You probably already know that sealcoating is important to maintaining your home's driveway. Routine sealcoating helps provide that beautiful deep, black shine, but it's also a functional process. In addition to the aesthetic benefits, asphalt sealcoating protects your driveway from the damage it can incur from ultraviolet rays, water, and even vehicle fluids.
However, you may need to sealcoat your driveway more often than you would expect. If you've recently conducted repairs, such as fixing a pothole or releveling a drainage grate, it may be the perfect time to add a new sealcoat.
Why Do Repairs and Sealcoating Go Hand-in-Hand?
A durable sealcoat generally requires a smooth asphalt surface in relatively good condition. While sealcoating can restore your driveway to a like-new finish, it can't fix major underlying structural issues. Although most sealcoats can cover minor cracks, larger breaks typically require a filler before applying the sealcoat.
Getting your driveway into the best shape possible before sealcoating will produce a better result and, more importantly, help your sealcoat to provide better and longer-lasting protection. Since the sealcoat is less flexible than the underlying asphalt, existing damage can cause the sealcoat to flex and break, ultimately forcing you to apply a new sealer much sooner than would otherwise be necessary.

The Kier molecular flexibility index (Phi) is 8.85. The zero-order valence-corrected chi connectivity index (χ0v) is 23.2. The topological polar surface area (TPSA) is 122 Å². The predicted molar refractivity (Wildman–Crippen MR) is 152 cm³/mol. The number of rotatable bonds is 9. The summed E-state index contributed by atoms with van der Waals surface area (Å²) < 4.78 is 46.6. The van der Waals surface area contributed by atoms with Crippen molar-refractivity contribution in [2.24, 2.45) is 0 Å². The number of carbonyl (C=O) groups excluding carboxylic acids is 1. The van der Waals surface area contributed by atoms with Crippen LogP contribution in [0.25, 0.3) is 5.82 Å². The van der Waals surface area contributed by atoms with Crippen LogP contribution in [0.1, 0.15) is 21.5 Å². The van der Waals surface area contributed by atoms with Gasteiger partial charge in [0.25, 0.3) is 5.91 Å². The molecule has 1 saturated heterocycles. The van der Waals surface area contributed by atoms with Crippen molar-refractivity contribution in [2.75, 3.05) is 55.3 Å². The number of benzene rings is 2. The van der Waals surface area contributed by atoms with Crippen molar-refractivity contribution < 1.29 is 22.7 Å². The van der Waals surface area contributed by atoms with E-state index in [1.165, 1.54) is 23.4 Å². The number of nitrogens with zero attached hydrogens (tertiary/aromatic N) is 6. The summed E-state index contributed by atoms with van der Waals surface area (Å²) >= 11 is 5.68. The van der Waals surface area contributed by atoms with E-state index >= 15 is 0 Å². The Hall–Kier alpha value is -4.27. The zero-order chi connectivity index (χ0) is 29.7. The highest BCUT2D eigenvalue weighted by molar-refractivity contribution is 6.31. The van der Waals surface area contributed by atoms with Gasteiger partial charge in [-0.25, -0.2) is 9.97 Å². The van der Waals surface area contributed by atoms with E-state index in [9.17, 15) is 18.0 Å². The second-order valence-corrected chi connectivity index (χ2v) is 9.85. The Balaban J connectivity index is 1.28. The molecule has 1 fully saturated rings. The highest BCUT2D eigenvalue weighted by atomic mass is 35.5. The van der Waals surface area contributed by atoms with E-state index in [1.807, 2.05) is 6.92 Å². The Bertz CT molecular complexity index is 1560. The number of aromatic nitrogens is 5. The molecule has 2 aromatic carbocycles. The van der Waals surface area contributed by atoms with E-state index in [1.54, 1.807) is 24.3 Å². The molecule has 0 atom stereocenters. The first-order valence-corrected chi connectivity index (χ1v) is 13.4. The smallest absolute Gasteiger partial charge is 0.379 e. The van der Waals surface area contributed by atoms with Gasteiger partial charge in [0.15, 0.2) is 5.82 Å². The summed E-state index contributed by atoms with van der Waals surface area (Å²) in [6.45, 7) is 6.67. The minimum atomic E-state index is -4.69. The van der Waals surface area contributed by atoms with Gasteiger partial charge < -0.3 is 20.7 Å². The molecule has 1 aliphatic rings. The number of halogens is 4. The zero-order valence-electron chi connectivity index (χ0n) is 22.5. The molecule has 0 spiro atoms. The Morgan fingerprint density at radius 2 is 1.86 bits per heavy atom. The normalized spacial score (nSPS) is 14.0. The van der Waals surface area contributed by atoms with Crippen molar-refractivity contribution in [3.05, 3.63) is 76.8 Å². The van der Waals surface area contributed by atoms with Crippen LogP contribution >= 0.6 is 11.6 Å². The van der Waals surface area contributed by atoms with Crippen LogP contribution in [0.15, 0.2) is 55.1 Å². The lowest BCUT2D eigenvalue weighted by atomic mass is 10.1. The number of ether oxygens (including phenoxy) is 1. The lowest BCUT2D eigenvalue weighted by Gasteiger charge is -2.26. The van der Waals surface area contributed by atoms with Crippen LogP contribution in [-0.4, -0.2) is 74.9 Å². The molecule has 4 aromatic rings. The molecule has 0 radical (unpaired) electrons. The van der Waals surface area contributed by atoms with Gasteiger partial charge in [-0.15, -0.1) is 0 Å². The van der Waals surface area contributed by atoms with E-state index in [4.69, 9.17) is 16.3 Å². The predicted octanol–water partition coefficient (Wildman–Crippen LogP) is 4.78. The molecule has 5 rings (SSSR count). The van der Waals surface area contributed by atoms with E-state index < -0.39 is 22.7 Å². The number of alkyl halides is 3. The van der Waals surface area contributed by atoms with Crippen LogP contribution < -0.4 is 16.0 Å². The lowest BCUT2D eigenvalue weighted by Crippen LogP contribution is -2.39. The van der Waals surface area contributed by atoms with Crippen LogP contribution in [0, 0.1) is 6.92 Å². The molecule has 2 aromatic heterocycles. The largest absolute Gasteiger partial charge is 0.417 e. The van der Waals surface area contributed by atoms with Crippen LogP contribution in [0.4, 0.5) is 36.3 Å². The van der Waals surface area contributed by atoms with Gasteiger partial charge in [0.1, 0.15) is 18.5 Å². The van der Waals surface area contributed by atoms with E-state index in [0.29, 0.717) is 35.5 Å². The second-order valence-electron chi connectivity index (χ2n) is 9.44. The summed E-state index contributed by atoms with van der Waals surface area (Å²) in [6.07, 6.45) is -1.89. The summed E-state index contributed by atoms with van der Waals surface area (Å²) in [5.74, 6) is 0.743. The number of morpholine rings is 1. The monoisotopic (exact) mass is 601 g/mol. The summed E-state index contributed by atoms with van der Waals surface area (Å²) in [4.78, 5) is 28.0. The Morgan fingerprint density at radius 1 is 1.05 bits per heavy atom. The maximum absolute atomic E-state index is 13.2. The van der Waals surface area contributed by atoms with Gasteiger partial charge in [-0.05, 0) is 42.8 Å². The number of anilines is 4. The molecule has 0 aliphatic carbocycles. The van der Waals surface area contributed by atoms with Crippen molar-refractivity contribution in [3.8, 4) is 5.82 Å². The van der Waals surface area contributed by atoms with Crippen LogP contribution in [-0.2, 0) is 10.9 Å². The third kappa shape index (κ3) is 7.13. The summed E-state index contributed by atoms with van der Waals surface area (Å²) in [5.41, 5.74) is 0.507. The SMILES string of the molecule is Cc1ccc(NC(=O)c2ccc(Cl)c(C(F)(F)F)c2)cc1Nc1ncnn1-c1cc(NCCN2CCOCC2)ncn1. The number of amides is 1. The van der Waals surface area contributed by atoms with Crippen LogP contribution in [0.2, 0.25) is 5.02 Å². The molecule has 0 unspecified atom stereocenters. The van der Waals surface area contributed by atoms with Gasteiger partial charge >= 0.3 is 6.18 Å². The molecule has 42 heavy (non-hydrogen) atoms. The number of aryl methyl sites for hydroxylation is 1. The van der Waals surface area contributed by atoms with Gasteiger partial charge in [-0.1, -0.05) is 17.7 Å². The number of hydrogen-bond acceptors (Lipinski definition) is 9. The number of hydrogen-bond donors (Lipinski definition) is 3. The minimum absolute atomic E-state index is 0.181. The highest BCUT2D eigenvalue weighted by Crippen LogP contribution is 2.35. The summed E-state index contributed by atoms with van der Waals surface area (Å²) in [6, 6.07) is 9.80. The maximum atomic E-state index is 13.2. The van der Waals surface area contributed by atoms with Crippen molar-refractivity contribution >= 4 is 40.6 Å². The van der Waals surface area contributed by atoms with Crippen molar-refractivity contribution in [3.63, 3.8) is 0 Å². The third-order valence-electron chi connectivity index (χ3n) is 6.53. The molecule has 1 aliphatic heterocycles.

Since getting your driveway into good shape can be beneficial for the durability of your sealcoat, most professional paving contractors will recommend these repairs during routine sealcoating. In other words, you should fix relatively minor problems in your driveway about once every two or three years.
Why Shouldn't You Wait to Sealcoat After a Major Repair?
Of course, some repairs can't wait several years for routine maintenance. Expanding cracks, major potholes, and sinking drainage systems require immediate attention. Ignoring these problems for too long can make your driveway unsafe for vehicles and pedestrians and may even lead to much more expensive problems in the future.
Even if you've sealcoated your driveway relatively recently, it's worth considering a new application after any major repairs. These repairs almost always involve replacing lost asphalt material, which means installing new, unsealed asphalt into your driveway. This new asphalt will stand out like a sore thumb against your older pavement and, more importantly, will lack the protection of fresh sealcoating.
Sealcoating your entire driveway after a major repair will blend the new asphalt into the old driveway, hiding the repair and making your driveway look brand new again. Additionally, the sealcoat will help protect your repair. Since fresh asphalt may be especially vulnerable to damage, this added layer of protection can help ensure your repair remains durable and long-lasting.